Last weekend, BBC News ran a feature about some of the people fleeing the Middle East and are now caught in the European Migrant Crisis.
Among those interviewed, were two young Iraqi brothers from Mosul, whose home had been destroyed by Daesh and having first been smuggled into Syria, were then taken through Turkey and across the Mediterranean, where they arrived Europe.
The brothers described to the BBC, how ISIS had first demanded they hand over $1000 before destroying their home, which left them with no option but to escape from Iraq.
Britain's medical charity, Doctors of the World UK recently reported, how one of their medical teams in Calais discovered a group of Syrian children huddled under old tarpaulin, and how upon examination by medics, discovered them to be riddled with Scabies.
These are just two examples from what is being called the Migrant Crisis, where those fleeing from Iraq and Syria are being accused of coming over to Europe in search of a "better life".
When you examine just some of the costs being incurred to enter the EU, through being crammed into boats which often results in tragedy, the outside world has been oblivious to the human traffickers making an estimated £129,000 per month, from those whose countries have become too unsafe to remain.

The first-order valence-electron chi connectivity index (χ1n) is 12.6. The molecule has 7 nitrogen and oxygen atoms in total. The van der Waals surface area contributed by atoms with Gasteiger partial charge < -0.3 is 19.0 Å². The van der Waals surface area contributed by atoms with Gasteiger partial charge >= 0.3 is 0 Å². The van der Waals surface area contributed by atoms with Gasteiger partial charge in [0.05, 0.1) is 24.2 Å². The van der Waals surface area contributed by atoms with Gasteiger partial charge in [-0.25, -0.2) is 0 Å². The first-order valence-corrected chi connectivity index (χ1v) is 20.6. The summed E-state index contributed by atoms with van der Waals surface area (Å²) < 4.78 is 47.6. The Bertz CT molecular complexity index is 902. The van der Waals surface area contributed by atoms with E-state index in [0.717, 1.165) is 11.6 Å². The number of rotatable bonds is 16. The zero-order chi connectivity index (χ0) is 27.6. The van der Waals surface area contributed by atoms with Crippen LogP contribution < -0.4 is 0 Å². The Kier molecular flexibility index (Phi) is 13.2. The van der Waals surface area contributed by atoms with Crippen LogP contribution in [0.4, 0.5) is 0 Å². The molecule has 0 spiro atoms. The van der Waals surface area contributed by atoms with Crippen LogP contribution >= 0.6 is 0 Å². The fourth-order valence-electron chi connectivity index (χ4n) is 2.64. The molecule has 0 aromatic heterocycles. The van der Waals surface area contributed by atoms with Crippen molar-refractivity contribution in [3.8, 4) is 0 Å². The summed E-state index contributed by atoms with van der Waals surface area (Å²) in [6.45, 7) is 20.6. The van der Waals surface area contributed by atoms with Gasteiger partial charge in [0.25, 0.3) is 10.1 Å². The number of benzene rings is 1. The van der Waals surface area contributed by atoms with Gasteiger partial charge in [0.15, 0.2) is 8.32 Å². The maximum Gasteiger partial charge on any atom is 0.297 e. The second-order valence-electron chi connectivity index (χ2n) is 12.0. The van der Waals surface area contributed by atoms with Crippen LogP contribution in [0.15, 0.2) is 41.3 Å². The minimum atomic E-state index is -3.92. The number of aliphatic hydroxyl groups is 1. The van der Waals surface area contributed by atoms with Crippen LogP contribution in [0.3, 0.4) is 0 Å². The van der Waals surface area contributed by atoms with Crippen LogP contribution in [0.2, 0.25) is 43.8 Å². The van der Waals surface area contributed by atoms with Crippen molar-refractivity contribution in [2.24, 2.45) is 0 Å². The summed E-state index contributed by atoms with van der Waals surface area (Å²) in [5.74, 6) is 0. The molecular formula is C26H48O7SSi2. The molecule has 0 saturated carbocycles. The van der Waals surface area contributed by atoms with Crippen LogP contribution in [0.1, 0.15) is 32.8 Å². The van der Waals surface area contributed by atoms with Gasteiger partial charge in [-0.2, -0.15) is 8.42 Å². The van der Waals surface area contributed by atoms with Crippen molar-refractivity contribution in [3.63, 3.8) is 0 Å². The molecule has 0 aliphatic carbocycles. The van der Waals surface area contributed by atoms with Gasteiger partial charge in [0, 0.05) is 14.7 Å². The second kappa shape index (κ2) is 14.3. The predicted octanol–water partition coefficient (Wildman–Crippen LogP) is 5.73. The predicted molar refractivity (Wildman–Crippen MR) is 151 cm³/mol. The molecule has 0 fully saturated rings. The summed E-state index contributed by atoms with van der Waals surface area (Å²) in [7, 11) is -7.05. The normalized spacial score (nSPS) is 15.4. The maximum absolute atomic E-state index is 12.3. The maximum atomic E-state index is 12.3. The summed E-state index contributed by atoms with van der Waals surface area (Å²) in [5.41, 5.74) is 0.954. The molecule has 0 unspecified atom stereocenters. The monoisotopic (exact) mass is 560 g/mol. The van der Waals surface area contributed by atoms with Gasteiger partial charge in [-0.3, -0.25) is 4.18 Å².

While aboard those boats, people are isolated, abused, lacking in food and water, while the rules of water safety, for those who have paid thousands to escape war and persecution, are literally thrown overboard, and people are left to the mercy of the elements and those providing this unsafe mode of transport.
What people are seeking, is not a "better life", despite what some in the media may claim but what they are needing is security. No one gives up their home, community, or risks their own lives or the lives of their family, for a "better life" on the Welfare State or the refugee voucher system in Britain.
As people are fully aware of the situation in both Iraq and Syria, and if people carefully examined the financial resources needed to cross the Mediterranean, they would see the "poor" of those countries, are the ones remaining in those countries, while the wealthy, middle and often professional classes, are the ones using this as a means of escape.
It was once stated, "that when you're torn between the devil and the deep blue sea, the deep blue sea is often inviting". How true that is now.
by Hussein Al-alak, chairman of the Iraq Solidarity Campaign.